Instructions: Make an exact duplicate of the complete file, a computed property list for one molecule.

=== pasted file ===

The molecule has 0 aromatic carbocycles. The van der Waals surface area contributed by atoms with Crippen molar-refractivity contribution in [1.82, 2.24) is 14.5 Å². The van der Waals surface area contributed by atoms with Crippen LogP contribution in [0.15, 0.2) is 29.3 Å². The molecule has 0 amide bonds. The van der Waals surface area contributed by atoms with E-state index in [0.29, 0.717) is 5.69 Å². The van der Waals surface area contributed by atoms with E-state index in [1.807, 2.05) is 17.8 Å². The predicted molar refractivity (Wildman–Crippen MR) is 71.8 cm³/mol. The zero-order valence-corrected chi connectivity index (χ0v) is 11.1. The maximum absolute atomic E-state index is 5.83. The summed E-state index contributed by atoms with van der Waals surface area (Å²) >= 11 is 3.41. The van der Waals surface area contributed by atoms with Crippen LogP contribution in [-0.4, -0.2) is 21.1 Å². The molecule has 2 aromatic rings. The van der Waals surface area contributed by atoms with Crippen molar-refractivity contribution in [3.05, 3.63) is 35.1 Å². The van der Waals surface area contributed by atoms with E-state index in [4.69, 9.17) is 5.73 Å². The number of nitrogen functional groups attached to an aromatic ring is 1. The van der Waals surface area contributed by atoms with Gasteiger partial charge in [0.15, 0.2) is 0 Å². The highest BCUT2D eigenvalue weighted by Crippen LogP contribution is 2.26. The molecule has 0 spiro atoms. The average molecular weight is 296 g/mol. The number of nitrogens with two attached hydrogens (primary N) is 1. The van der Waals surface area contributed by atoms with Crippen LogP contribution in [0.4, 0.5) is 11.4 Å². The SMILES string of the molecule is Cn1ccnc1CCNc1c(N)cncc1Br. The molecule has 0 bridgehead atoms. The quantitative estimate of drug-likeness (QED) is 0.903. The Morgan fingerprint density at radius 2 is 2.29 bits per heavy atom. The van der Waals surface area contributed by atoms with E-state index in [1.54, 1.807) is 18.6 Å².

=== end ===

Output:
The molecule has 0 aromatic carbocycles. The van der Waals surface area contributed by atoms with Crippen molar-refractivity contribution in [1.82, 2.24) is 14.5 Å². The van der Waals surface area contributed by atoms with Crippen LogP contribution in [0.15, 0.2) is 29.3 Å². The molecule has 0 amide bonds. The van der Waals surface area contributed by atoms with E-state index in [0.29, 0.717) is 5.69 Å². The van der Waals surface area contributed by atoms with E-state index in [1.807, 2.05) is 17.8 Å². The predicted molar refractivity (Wildman–Crippen MR) is 71.8 cm³/mol. The zero-order valence-corrected chi connectivity index (χ0v) is 11.1. The maximum absolute atomic E-state index is 5.83. The summed E-state index contributed by atoms with van der Waals surface area (Å²) >= 11 is 3.41. The van der Waals surface area contributed by atoms with Crippen LogP contribution in [-0.4, -0.2) is 21.1 Å². The molecule has 2 aromatic rings. The van der Waals surface area contributed by atoms with Crippen molar-refractivity contribution in [3.05, 3.63) is 35.1 Å². The van der Waals surface area contributed by atoms with E-state index in [4.69, 9.17) is 5.73 Å². The number of nitrogen functional groups attached to an aromatic ring is 1. The van der Waals surface area contributed by atoms with Gasteiger partial charge in [0.15, 0.2) is 0 Å². The highest BCUT2D eigenvalue weighted by Crippen LogP contribution is 2.26. The molecule has 0 spiro atoms. The average molecular weight is 296 g/mol. The number of nitrogens with two attached hydrogens (primary N) is 1. The van der Waals surface area contributed by atoms with Crippen LogP contribution in [0.4, 0.5) is 11.4 Å². The SMILES string of the molecule is Cn1ccnc1CCNc1c(N)cncc1Br. The molecule has 0 bridgehead atoms. The quantitative estimate of drug-likeness (QED) is 0.903. The Morgan fingerprint density at radius 2 is 2.29 bits per heavy atom. The van der Waals surface area contributed by atoms with E-state index in [1.54, 1.807) is 18.6 Å².